Companies also need to be aware of their ESG performance and which vendors they choose to partner with. With a greater approach to sustainability, companies will see higher ROI, increased brand recognition, and stronger business relationships. If companies fail to meet ESG requirements, they risk losing all that and more.
Thanks to technological advances, new providers and even stakeholders can now gather vast data sets from company disclosures, social networks, news and other sources. Yet, given that the ESG industry is still evolving, there’s little consensus on what information is relevant and factual, or even how to accumulate it.
Therefore, a more integrated approach to collecting information is crucial for the effective measurement of environmental progress toward the 2030 Agenda. We need companies to disclose ESG risks in order to help fill the information gaps.
How to address ESG data gaps
Encouraging capital markets, companies, and other independent entities to proactively reveal ESG threats will help bridge these data gaps. To avoid further ecological harm and to spark action, companies must disclose more information on hazardous ESG risks, and stakeholders should continue pressuring them to do so.
By bridging these data gaps, companies are helping to create new opportunities for correlation analysis of environmental data, which can provide new insights on the interlinked nature of certain SDG indicators, as well as encourage the development of alternative strategies when assessing potential SDG synergies.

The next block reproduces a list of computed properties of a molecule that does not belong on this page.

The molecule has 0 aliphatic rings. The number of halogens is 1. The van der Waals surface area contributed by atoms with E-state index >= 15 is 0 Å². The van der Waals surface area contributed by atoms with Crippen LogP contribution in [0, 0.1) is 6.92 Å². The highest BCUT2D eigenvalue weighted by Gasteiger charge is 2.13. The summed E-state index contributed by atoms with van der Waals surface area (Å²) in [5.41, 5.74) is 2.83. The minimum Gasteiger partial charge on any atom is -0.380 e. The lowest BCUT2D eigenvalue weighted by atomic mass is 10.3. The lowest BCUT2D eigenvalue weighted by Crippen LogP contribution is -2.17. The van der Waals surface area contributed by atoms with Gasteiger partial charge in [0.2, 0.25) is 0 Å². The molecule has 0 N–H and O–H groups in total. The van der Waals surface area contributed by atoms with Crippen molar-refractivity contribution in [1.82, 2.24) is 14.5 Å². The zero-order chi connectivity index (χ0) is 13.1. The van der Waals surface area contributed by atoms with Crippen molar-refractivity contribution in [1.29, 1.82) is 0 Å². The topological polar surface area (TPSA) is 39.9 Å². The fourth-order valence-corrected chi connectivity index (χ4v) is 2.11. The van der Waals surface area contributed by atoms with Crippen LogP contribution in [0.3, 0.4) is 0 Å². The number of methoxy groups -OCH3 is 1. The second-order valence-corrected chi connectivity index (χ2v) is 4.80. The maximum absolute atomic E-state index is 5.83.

Understanding the interlinkage of SDG indicators, as well as how they interact at multiple levels can better inform the creation and execution of future analysis and reporting strategies, and ultimately lead to a more effective use of both ESG and SDG data.
To help companies manage ESG risks more effectively, we have launched ethiXbase GreenLITE, a new supply chain risk management platform that empowers companies to ensure resilience, enable sustainability, and deliver impact within their network of third-parties. The platform enables supply chain participants to enhance their ESG practices, benchmark against their peers, and use their improved ESG standards as a unique selling point.
ethiXbase GreenLITE enables businesses to elevate the UN’s 17 SDGs and gives our clients the tools and insights they need to positively influence their business operations and achieve a more sustainable and resilient future.